A New Age for Smartphone Apps

June 12, 2013
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The plethora of mobile apps comes under scrutiny and the market grows …

The plethora of mobile apps comes under scrutiny and the market grows …

mhealthThe Food and Drug Administration (FDA) has targeted a new iPhone application for scrutiny that allows users to check levels of blood, protein and other substances in their urine.  The scrutiny is the first target by U.S. regulators who are making a concerted effort to define the boundaries of consumer versus medical applications that related to medical diagnosis and care. The new product is produced by Biosense Technologies Private Ltd and will be marketed as uChek.   The app relies upon users – such as diabetics – to check their glucose levels by dip testing strips in urine and then using the smartphone’s camera to processes and generate automated results. The uChek system works with test strips marketed by Siemens and Bayer.  At the present time, these test strips are cleared for visual reading only and not for automated analysis.   In a statement on the rationale for reviewing the uChek application, the FDA noted it “…has proposed a regulatory approach that limits its immediate oversight to a specific, small subset of mobile medical applications that are medical devices and present the greatest risk to patient safety if they don’t work as intended.”

Meanwhile, as we say in North Dakota – back at the ranch – the growth in apps for health, fitness, and medical applications is growing by leaps and bounds.  At present, there are over 40,000!  And, the difficult problem for consumers is trying to find the right app since there is no certification process at the present time. Literally, anyone who writes code for an app can get it published and available on the web.  But, that may be changing.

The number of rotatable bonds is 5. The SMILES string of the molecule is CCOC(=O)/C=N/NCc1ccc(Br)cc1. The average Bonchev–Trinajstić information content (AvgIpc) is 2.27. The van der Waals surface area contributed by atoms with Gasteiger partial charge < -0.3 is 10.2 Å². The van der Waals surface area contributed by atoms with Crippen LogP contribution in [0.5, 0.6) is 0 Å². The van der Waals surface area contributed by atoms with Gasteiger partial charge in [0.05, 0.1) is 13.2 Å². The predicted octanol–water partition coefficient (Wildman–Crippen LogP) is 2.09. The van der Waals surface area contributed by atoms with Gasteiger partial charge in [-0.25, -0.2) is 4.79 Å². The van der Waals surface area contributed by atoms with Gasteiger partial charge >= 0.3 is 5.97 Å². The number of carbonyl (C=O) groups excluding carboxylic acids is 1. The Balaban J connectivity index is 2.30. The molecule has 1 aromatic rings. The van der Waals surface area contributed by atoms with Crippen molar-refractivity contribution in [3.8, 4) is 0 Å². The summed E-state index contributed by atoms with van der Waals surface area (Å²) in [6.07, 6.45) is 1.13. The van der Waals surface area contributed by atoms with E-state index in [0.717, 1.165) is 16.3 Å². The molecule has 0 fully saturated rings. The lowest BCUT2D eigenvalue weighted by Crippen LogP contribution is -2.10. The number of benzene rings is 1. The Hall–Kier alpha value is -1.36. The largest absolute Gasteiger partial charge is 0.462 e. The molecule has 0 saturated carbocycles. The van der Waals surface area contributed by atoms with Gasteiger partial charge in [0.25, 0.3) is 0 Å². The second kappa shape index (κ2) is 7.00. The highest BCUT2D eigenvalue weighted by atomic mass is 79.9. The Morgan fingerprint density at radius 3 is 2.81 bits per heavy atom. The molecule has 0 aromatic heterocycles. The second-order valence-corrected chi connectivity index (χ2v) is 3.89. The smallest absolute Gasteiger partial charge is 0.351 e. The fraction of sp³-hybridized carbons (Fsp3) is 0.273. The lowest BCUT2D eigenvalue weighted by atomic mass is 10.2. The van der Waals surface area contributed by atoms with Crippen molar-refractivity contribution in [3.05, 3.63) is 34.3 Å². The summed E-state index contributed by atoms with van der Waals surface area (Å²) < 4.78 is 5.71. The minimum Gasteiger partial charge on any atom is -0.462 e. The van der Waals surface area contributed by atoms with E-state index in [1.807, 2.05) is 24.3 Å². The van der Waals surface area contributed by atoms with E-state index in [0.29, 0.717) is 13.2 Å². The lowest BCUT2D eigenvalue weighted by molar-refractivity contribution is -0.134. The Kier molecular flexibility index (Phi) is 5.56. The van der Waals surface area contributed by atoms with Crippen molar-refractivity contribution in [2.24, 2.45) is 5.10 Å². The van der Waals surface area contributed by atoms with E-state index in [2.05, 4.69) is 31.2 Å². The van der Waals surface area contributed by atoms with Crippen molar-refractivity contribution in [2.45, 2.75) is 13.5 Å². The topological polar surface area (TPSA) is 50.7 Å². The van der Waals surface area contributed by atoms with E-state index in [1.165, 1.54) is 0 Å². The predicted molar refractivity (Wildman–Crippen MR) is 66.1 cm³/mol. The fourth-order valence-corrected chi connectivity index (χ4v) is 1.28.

Happtique is a mobile health solutions company that maintains an online catalog of over 15,000 health, fitness, and medical apps, but they are not evaluated for their effectiveness and capabilities.  They intend to do both a technical as well as a clinical review of each of the apps in their catalog.  On the technical side, they will evaluate apps for malware, security and interoperability.  On the clinical side, they intend to have physicians and other clinicians with backgrounds in the areas relevant to the specific app evaluate them for functionality, user-friendliness, and content.  The intent is not to “rate” apps but rather to “certify” them so that a “baseline standard” can be created related to app performance, content and safety.  Ben Chodor, CEO of Happtique – in announcing their new initiative – stated, “We want to do what the American Dental Association did for toothpaste.  They never picked Crest over Colgate. They said: These guys followed the standard for good toothpaste. You pick the flavor and tube you like best.”

Happtique is a for-profit arm of the the Greater New York Hospital Association, which includes over 250 hospitals in New York State. So far, it has announced formal relations on the clinical side with the Association of American Medical Colleges and the Commission on Graduates of Foreign Nursing Schools.  They are exploring other relationships as well.  The content reviewers will use a set of content standards and associated performance requirements developed by Happtique. Depending on the app, Happtique will select various specialties to perform the reviews based on the fact that the app relates to the practice area of their respective specialty.  The goal is to assure that the apps meet a specific standard and then, allow physicians and other clinicians to recommend the apps that best meet the needs of their patients.